I wasn’t thinking about higher ed schools. Of course they are appropriate sites for protests. I was thinking about grade schools and high schools. And if parents are going to do the protesting at their own children’s schools, then of course that would be an exception to what I said.

            I also agree that protesting NAMI is a good idea.

            Have psychiatrized people ever protested the American Medical Association?

          • Not that I know of. Any person knowledgeable on the subject can correct me if I’m wrong. Although there have been many protests of the American Psychiatric Association, the point of a protest of the American Medical Association over psychiatry would be mostly lost on people. The out going president of the AMA, Joseph A. Lazarus was a psychiatrist, and he spoke recently about the “tremendous partnership” the AMA had with psychiatry and the APA, but all the same, I think there must be many people in the AMA who aren’t closely allied with psychiatry. I don’t think people likely to understand the reasoning behind a protest of the AMA over psychiatry alone, and I would think it very important to be as clear as possible about these matters.

          • “I don’t think demonstrating at schools would have the desired outcome”
            Agreed. In my view demonstrating the psychiatric hospitals may be a more desirable target – making people aware of what goes on in there, human rights violations, forced drugging and ECT. Maybe giving out short pamphlets on psychiatric abuses (with examples of famous cases where people were harmed or died like Justina Pelletier or Dan Markingson) would be useful – something that people can take and read if they can’t figure out what the protest is about on the spot. Making people aware what can happen if they or their loved ones decide to enter the system…

          • Given that the children and adolescents are being targeted, as the answer to gun violence in America, for psychiatric labeling and drugging, I don’t think schools should be considered off grounds as far as protest and political statements are concerned. It’s America’s children that are at stake here. Of course, this may be more of an issue to parents and children than it would to ex-patients, unless the ex-patient was an ex-child patient. I’m just saying that people have better things to do with their children than turn them into lifetime mental patients, and when it comes to demonstrations, schools should be no sacred cows either. Nothing wrong with demonstrating at a mental institution, but people could, and perhaps should, be demonstrating over abuse in schools (for this is abuse), and they could march on drug companies as well.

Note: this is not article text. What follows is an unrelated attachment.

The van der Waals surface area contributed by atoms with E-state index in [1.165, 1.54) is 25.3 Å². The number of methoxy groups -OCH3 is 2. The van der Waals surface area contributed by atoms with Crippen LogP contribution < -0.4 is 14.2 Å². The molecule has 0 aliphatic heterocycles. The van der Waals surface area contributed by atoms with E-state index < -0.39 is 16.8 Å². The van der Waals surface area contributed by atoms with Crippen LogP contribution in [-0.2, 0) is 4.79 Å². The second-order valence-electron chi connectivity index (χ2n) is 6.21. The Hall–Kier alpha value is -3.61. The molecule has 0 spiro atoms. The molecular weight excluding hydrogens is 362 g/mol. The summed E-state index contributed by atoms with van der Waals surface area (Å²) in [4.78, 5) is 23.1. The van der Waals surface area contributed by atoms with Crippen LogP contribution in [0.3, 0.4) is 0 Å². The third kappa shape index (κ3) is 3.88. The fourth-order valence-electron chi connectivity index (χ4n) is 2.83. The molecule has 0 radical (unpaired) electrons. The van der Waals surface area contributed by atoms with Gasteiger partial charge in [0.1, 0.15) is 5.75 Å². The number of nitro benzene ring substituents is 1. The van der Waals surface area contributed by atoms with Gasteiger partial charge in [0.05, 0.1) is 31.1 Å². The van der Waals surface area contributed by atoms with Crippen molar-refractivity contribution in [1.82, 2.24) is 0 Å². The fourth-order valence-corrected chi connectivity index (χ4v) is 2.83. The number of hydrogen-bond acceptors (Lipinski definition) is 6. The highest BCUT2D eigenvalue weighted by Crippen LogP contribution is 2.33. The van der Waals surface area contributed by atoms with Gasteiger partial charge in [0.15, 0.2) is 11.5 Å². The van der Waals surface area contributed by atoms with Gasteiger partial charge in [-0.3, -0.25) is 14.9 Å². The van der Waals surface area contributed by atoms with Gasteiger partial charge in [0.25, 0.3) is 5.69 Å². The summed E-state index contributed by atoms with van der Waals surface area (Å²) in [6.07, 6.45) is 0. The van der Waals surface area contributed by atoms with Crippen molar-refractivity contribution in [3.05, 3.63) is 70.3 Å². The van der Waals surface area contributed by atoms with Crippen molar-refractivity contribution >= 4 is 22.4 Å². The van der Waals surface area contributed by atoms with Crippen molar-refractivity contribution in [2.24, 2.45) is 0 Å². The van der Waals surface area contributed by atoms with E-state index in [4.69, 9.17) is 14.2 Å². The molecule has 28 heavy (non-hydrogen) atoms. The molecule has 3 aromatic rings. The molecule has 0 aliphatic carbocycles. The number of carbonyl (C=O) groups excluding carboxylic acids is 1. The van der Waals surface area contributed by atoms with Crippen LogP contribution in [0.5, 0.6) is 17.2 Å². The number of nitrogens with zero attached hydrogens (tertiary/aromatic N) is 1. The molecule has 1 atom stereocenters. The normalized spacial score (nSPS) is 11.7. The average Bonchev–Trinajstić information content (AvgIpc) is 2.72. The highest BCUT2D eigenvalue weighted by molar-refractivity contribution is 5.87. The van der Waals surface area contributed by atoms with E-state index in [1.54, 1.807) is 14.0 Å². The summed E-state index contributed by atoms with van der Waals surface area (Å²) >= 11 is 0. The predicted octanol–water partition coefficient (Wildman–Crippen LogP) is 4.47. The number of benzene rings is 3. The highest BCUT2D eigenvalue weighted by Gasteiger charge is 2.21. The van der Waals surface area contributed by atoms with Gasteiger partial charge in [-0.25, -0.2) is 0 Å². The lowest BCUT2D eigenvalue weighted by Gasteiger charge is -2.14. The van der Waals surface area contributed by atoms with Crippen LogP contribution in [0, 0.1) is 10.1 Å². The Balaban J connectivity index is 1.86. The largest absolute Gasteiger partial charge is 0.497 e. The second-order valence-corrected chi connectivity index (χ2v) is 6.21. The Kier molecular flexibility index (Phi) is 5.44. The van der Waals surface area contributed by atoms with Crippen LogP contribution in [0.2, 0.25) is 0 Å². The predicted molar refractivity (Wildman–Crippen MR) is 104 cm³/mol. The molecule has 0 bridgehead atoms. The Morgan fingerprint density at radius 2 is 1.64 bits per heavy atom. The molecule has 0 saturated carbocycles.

• If I were voting on what an initial focus of public protest might be for a united movement — which is currently a theoretical scenario — other than the APA, I think it would be about exposing the corporate/pharmaceutical connection to what Szasz called “the manufacture of madness.” Another unifying campaign might be fighting the Murphy bill with a widely advertised & publicized demonstration in an appropriately symbolic location.

            PS to Fred, most of the stuff you describe seems like pretty basic 1st Amendment activity if you don’t obstruct the sidewalk, traffic, business, etc. HOWEVER, depending on where you are and when, all this can be totally meaningless in practice. It’s always a good idea to ask a local lawyer first or ask the national ACLU to direct you to one. They might not charge for basic advice over the phone if they like you & what you’re trying to do.

  10. Excellent article & as an old-school anti-psychiatry activist one I can seemingly agree with 100% (I’ll keep looking though just to keep it interesting).

    Bonnie, one question — what are your thoughts on the move by Richard & some others to single out what they call “biological” psychiatry as the villain rather than the entire field? (Personally I think it creates unnecessary confusion.)

    • Not a straight forward answer, but I would see biological psychiatry without question as psychiatry as its very worst–and indeed the one direction that has allowed psychiatry to flourish. So indeed, it is pivotal. At the same time, psychiatry, biological and otherwise, s part of an incarceral project which predates psychiatry per se, and we can ill afford to ignore this part of the equatipn.

      • OK — 2 additional things I would bring up:

        First, I don’t believe you go to school to become a “biological” psychiatrist or get a special degree for such; it seems to be a nebulous term that many shrinks would not particularly identify with even if others considered them to be “biological,” hence the confusion; and

        Second, all psychiatry is predicated on the contention that there can be mental “diseases,” i.e. that metaphors can in this case be taken concretely, in defiance of all rules of the English language (and I would assume most others).

        • Oldhead

          You are correct that there is no degree in “Biological” psychiatry. However, a biologically based genetic/ disease/ drug centered medical model is the essence of what defines today’s dominant trend in psychiatry , frequently called and referred to as Biological Psychiatry.

          Making reference to Biological Psychiatry only illuminates it recent theoretical and practical evolution. It SHOULD NOT be meant to discourage criticism of psychiatry as a profession or imply that there is some wing of psychiatry that is somehow not based on faulty and oppressive premises.

          In my next blog submission (written, but waiting to be put up) I will self criticize my prior formulation that promoted a view that being “anti-Biological Psychiatry” was somehow more appropriate and correct than being “anti-psychiatry.”